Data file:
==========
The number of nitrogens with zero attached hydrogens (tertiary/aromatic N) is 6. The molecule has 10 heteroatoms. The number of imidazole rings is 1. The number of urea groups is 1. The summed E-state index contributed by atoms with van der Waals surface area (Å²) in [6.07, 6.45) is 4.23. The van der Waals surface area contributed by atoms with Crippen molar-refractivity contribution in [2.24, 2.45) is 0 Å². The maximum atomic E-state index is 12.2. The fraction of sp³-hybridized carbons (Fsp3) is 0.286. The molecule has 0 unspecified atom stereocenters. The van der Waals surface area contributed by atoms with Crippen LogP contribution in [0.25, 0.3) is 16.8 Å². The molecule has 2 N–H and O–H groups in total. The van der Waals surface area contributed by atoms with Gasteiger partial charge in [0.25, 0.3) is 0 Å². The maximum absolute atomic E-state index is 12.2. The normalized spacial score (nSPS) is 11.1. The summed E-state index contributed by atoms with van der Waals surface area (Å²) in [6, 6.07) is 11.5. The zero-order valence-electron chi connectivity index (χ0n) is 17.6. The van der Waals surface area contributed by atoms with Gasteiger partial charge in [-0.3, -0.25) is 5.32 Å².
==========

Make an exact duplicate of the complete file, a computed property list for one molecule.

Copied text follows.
The number of nitrogens with zero attached hydrogens (tertiary/aromatic N) is 6. The molecule has 10 heteroatoms. The number of imidazole rings is 1. The number of urea groups is 1. The summed E-state index contributed by atoms with van der Waals surface area (Å²) in [6.07, 6.45) is 4.23. The van der Waals surface area contributed by atoms with Crippen molar-refractivity contribution in [2.24, 2.45) is 0 Å². The maximum atomic E-state index is 12.2. The fraction of sp³-hybridized carbons (Fsp3) is 0.286. The molecule has 0 unspecified atom stereocenters. The van der Waals surface area contributed by atoms with Crippen LogP contribution in [0.25, 0.3) is 16.8 Å². The molecule has 2 N–H and O–H groups in total. The van der Waals surface area contributed by atoms with Gasteiger partial charge in [0.25, 0.3) is 0 Å². The maximum absolute atomic E-state index is 12.2. The normalized spacial score (nSPS) is 11.1. The summed E-state index contributed by atoms with van der Waals surface area (Å²) in [6, 6.07) is 11.5. The zero-order valence-electron chi connectivity index (χ0n) is 17.6. The van der Waals surface area contributed by atoms with Gasteiger partial charge in [-0.3, -0.25) is 5.32 Å².